The format of the command is as follows: “[<timestamp>] PROCESS_SERVICE_CHECK_RESULT;<configobjects/host_name>;<svc_description>;<return_code>;<plugin_output>” where...
- timestamp is the time in time_t format (seconds since the UNIX epoch) that the service check was perfomed (or submitted). Please note the single space after the right bracket.
- host_name is the short name of the host associated with the service in the service definition
- svc_description is the description of the service as specified in the service definition
- return_code is the return code of the check (0=OK, 1=WARNING, 2=CRITICAL, 3=UNKNOWN)
- plugin_output is the text output of the service check (i.e. the plugin output)
A service must be defined in Shinken before Shinken will accept passive check results for it! Shinken will ignore all check results for services that have not been configured before it was last (re)started.
An example shell script of how to submit passive service check results to Shinken can be found in the documentation on volatile services.
External applications can submit passive host check results to Shinken by writing a PROCESS_HOST_CHECK_RESULT external command to the external command file.
The format of the command is as follows: “[<timestamp>]PROCESS_HOST_CHECK_RESULT;<configobjects/host_name>;<configobjects/host_status>;<plugin_output>” where...
- timestamp is the time in time_t format (seconds since the UNIX epoch) that the host check was perfomed (or submitted). Please note the single space after the right bracket.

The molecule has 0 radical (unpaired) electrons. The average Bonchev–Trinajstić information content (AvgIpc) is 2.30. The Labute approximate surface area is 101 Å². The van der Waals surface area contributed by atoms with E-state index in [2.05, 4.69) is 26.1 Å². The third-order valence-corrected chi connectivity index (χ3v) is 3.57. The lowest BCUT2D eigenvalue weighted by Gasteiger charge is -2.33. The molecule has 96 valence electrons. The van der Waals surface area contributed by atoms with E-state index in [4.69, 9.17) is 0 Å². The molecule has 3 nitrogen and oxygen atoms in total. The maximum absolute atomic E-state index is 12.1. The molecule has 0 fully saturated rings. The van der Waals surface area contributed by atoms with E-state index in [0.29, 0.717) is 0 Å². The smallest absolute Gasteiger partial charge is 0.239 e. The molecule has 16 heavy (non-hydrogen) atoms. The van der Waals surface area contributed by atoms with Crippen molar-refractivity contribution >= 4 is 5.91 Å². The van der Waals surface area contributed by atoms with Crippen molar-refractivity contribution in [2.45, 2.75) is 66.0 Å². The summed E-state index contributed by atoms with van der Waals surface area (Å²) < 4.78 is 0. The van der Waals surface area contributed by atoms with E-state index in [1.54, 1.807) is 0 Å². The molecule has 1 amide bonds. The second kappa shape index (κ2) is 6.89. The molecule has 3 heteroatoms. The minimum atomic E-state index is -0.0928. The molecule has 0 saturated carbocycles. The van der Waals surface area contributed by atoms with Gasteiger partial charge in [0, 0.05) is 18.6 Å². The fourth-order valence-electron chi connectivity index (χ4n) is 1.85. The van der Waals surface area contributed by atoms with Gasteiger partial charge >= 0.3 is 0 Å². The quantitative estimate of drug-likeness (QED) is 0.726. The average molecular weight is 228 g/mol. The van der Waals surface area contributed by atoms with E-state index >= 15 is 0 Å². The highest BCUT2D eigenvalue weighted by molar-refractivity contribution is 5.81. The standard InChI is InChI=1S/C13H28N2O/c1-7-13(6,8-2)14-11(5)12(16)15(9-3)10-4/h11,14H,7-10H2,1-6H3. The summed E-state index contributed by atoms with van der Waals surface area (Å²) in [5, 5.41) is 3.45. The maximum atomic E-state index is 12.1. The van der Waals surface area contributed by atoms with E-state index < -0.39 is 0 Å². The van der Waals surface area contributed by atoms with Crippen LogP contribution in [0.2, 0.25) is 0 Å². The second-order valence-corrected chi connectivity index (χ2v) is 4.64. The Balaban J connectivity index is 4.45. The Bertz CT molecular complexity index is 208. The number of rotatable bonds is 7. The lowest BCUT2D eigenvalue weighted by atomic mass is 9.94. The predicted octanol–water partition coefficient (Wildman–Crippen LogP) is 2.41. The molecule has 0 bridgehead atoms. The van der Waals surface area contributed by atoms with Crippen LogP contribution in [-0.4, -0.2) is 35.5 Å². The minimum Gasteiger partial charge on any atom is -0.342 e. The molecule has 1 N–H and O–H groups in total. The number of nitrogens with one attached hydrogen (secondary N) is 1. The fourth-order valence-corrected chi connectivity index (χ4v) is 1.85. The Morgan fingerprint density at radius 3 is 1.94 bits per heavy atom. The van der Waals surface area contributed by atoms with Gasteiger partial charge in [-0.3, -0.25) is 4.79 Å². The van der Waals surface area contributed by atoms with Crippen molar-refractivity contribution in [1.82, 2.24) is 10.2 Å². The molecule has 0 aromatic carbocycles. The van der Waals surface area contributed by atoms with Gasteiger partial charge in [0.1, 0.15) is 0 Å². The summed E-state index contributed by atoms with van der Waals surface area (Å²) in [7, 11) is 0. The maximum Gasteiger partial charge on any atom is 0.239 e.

- host_name is the short name of the host (as defined in the host definition)
- host_status is the status of the host (0=UP, 1=DOWN, 2=UNREACHABLE)
- plugin_output is the text output of the host check
A host must be defined in Shinken before you can submit passive check results for it! Shinken will ignore all check results for hosts that had not been configured before it was last (re)started.
Once data has been received by the Arbiter process, either directly or through a Receiver daemon, it will forward the check results to the appropriate Scheduler to apply check logic.
Unlike with active host checks, Shinken does not (by default) attempt to determine whether or host is DOWN or UNREACHABLE with passive checks. Rather, Shinken takes the passive check result to be the actual state the host is in and doesn’t try to determine the hosts’ actual state using the reachability logic. This can cause problems if you are submitting passive checks from a remote host or you have a distributed monitoring setup where the parent/child host relationships are different.
You can tell Shinken to translate DOWN/UNREACHABLE passive check result states to their “proper” state by using the “translate_passive_host_checks” variable. More information on how this works can be found here.
DEPRECATED IMAGE - TODO REPLACE WITH MORE ACCURATE DEPICTION
If an application that resides on the same host as Shinken is sending passive host or service check results, it can simply write the results directly to the external command named pipe file as outlined above. However, applications on remote hosts can’t do this so easily.
In order to allow remote hosts to send passive check results to the monitoring host, there a multiple modules to that can send and accept passive check results. NSCA, TSCA, Shinken WebService and more.